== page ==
Columbia Gorge: Berger’s experience with Columbia Gorge Rieslings was minimal until this judging, and he was startled by the quality he saw from such producers as Mt. Hood Winery in Hood River, Ore.

“There’s a minerality to those wines, which are slightly different from anything we’d seen before,” he said. “Certainly, there is obvious potential there. That was a really remarkable wine. I just jumped out of my chair.”

Okanagan Valley: Berger has been a big fan of such producers as Gehringer Brothers, JoieFarm and Wild Goose for several years. The biggest issue is the lack of availability of the wines beyond the province.

“It would be nice to see some of the Canadian wines coming in,” he said. “The only way to get it is to go to Canada and buy it.”

International Riesling Foundation

The Riesling taste profile appears on the back label of millions of bottles of wine around the world.

The Riesling taste profile appears on the back label of millions of bottles of wine around the world.

Several years ago, Berger was attending the Riesling Rendezvous at Chateau Ste. Michelle in Woodinville, Wash. He ended up having lunch with a number of influential folks – including Ste. Michelle CEO Ted Baseler – and they formed the International Riesling Foundation.

“It has become the spokesperson for Riesling,” Berger said. “What we’re doing is getting out there and giving moral and emotional support to people who are making Riesling.”

Berger said the IRF, led by Executive Director Jim Trezise in upstate New York, is helping the cause of Riesling move forward. That, he said, has helped lead us all into a golden age of Riesling.

“Riesling is selling for much less than it should,” he said. “If the world were in a better place for wine lovers, these wines would all sell for twice as much.”

One of the most significant developments to come out of the IRF is the Riesling taste profile, also known as the Riesling scale. It’s something Berger developed a few years ago and is used as a tool by winemakers to provide a way for consumers to quickly tell how sweet or dry a Riesling is.

The winemaker will use residual sugar, acidity and pH to decide just how sweet or dry a Riesling is perceived to be.

“Look at the back label, see the scale, and if the arrow is over “medium-dry,” then you know the wine is going to be medium-dry,” Berger said.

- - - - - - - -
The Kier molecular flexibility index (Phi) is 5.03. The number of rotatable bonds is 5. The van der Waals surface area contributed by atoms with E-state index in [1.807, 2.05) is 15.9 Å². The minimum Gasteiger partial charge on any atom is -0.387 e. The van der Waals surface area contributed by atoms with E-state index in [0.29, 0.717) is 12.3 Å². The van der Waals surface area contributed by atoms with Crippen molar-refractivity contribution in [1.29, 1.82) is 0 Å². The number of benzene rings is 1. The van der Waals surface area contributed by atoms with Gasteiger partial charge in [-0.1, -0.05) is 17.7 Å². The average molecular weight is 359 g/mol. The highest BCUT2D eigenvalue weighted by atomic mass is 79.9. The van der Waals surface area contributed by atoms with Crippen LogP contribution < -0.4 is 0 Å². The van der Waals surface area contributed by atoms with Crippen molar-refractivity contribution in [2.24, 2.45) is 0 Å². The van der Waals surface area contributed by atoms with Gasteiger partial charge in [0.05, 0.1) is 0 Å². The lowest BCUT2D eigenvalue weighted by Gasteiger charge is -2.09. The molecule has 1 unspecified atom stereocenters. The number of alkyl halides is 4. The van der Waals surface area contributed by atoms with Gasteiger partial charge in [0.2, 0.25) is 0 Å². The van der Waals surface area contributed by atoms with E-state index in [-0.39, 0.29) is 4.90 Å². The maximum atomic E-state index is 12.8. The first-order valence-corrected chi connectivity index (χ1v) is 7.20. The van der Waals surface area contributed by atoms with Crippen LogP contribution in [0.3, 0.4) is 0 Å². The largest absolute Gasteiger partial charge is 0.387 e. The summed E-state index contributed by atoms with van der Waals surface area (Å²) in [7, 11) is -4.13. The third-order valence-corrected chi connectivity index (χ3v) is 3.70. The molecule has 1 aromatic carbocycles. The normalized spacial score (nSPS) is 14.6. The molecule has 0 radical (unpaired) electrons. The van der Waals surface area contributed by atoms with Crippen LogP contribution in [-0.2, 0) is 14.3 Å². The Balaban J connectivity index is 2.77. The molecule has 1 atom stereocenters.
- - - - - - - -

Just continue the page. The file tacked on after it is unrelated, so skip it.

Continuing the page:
Already, the Riesling scale is used on millions of bottles of Riesling around the world.

This helps ward off the persistent issue that consumers have with Riesling: They think it’s all sweet – when it isn’t. In fact, Berger touts Riesling as the most versatile wine on the planet.

Berger’s favorite Riesling food pairings

Washington wine

Riesling comes in many forms, from ultra-dry to mega-sweet. (Photo courtesy of Chateau Ste. Michelle)

“It’s the greatest grape in the world,” Berger enthused. “Forget all those red wine grapes. You can make everything under the sun. It works with more foods than probably anything else.”

Berger said this is because Riesling tends to be transparent to its region, showing off differences in soil type, altitude, heat and a dozen other factors.

Here are a few of Berger’s favorite pairings with dry Rieslings:

  • Asian foods, such as Thai, Japanese, Chinese and Indian.
  • Delicate seafood dishes.
  • Pizza with a white sauce.
  • Light, elegant dishes.

About Andy Perdue

Andy Perdue is the editor and publisher of Great Northwest Wine. He is a third-generation journalist who has worked at newspapers since the mid-1980s and has been writing about wine since 1998. He co-founded Wine Press Northwest magazine with Eric Degerman and served as its editor-in-chief for 15 years. He is a frequent judge at international wine competitions. He is the author of "The Northwest Wine Guide: A Buyer's Handbook" (Sasquatch, 2003) and has contributed to four other books. He writes about wine for The Seattle Times. You can find him on Twitter and .

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  1. Pingback: Seattle gears up for Riesling Rendezvous in July - Great Northwest Wine